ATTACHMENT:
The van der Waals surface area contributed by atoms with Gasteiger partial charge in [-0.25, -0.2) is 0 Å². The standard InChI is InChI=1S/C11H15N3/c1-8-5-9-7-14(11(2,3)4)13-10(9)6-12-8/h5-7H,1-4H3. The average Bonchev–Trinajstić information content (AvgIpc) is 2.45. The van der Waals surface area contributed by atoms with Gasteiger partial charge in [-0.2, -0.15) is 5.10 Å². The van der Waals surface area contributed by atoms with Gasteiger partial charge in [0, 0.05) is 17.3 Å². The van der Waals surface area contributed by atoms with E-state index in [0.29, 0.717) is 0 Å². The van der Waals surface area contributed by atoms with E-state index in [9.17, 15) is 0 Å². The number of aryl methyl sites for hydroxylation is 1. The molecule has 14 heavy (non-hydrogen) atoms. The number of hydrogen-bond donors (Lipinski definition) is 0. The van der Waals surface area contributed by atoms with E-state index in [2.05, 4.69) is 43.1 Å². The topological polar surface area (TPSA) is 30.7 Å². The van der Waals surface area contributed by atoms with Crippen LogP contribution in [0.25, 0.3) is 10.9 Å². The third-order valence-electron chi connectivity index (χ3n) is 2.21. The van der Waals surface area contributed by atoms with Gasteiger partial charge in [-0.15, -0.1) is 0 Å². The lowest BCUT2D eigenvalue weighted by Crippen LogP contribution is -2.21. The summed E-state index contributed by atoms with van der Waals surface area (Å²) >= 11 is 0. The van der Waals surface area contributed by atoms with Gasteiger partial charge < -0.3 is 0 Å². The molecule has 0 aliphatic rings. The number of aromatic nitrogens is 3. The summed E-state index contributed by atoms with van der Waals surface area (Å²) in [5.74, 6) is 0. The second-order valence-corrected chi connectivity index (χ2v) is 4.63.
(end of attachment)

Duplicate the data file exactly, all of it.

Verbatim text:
The van der Waals surface area contributed by atoms with Gasteiger partial charge in [-0.25, -0.2) is 0 Å². The standard InChI is InChI=1S/C11H15N3/c1-8-5-9-7-14(11(2,3)4)13-10(9)6-12-8/h5-7H,1-4H3. The average Bonchev–Trinajstić information content (AvgIpc) is 2.45. The van der Waals surface area contributed by atoms with Gasteiger partial charge in [-0.2, -0.15) is 5.10 Å². The van der Waals surface area contributed by atoms with Gasteiger partial charge in [0, 0.05) is 17.3 Å². The van der Waals surface area contributed by atoms with E-state index in [0.29, 0.717) is 0 Å². The van der Waals surface area contributed by atoms with E-state index in [9.17, 15) is 0 Å². The number of aryl methyl sites for hydroxylation is 1. The molecule has 14 heavy (non-hydrogen) atoms. The number of hydrogen-bond donors (Lipinski definition) is 0. The van der Waals surface area contributed by atoms with E-state index in [2.05, 4.69) is 43.1 Å². The topological polar surface area (TPSA) is 30.7 Å². The van der Waals surface area contributed by atoms with Crippen LogP contribution in [0.25, 0.3) is 10.9 Å². The third-order valence-electron chi connectivity index (χ3n) is 2.21. The van der Waals surface area contributed by atoms with Gasteiger partial charge in [-0.15, -0.1) is 0 Å². The lowest BCUT2D eigenvalue weighted by Crippen LogP contribution is -2.21. The summed E-state index contributed by atoms with van der Waals surface area (Å²) >= 11 is 0. The van der Waals surface area contributed by atoms with Gasteiger partial charge < -0.3 is 0 Å². The molecule has 0 aliphatic rings. The number of aromatic nitrogens is 3. The summed E-state index contributed by atoms with van der Waals surface area (Å²) in [5.74, 6) is 0. The second-order valence-corrected chi connectivity index (χ2v) is 4.63.